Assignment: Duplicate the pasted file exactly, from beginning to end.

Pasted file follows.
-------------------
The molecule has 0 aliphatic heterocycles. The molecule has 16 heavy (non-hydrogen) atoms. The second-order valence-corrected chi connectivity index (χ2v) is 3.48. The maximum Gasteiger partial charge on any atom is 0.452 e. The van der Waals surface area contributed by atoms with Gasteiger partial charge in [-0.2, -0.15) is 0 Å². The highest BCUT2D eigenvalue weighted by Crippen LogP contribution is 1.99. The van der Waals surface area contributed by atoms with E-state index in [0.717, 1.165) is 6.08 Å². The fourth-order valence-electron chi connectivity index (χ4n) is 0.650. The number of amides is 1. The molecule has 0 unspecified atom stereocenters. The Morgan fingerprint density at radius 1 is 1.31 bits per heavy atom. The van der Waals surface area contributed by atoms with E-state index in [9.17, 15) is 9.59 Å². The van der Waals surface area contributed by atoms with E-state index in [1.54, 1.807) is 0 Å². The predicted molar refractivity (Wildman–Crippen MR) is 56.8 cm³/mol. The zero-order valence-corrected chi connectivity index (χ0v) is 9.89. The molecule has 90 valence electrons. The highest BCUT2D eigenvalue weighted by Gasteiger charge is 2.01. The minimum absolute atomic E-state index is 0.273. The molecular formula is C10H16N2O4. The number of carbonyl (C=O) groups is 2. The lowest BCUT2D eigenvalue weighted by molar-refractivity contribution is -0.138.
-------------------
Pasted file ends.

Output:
The molecule has 0 aliphatic heterocycles. The molecule has 16 heavy (non-hydrogen) atoms. The second-order valence-corrected chi connectivity index (χ2v) is 3.48. The maximum Gasteiger partial charge on any atom is 0.452 e. The van der Waals surface area contributed by atoms with Gasteiger partial charge in [-0.2, -0.15) is 0 Å². The highest BCUT2D eigenvalue weighted by Crippen LogP contribution is 1.99. The van der Waals surface area contributed by atoms with E-state index in [0.717, 1.165) is 6.08 Å². The fourth-order valence-electron chi connectivity index (χ4n) is 0.650. The number of amides is 1. The molecule has 0 unspecified atom stereocenters. The Morgan fingerprint density at radius 1 is 1.31 bits per heavy atom. The van der Waals surface area contributed by atoms with E-state index in [9.17, 15) is 9.59 Å². The van der Waals surface area contributed by atoms with E-state index in [1.54, 1.807) is 0 Å². The predicted molar refractivity (Wildman–Crippen MR) is 56.8 cm³/mol. The zero-order valence-corrected chi connectivity index (χ0v) is 9.89. The molecule has 90 valence electrons. The highest BCUT2D eigenvalue weighted by Gasteiger charge is 2.01. The minimum absolute atomic E-state index is 0.273. The molecular formula is C10H16N2O4. The number of carbonyl (C=O) groups is 2. The lowest BCUT2D eigenvalue weighted by molar-refractivity contribution is -0.138.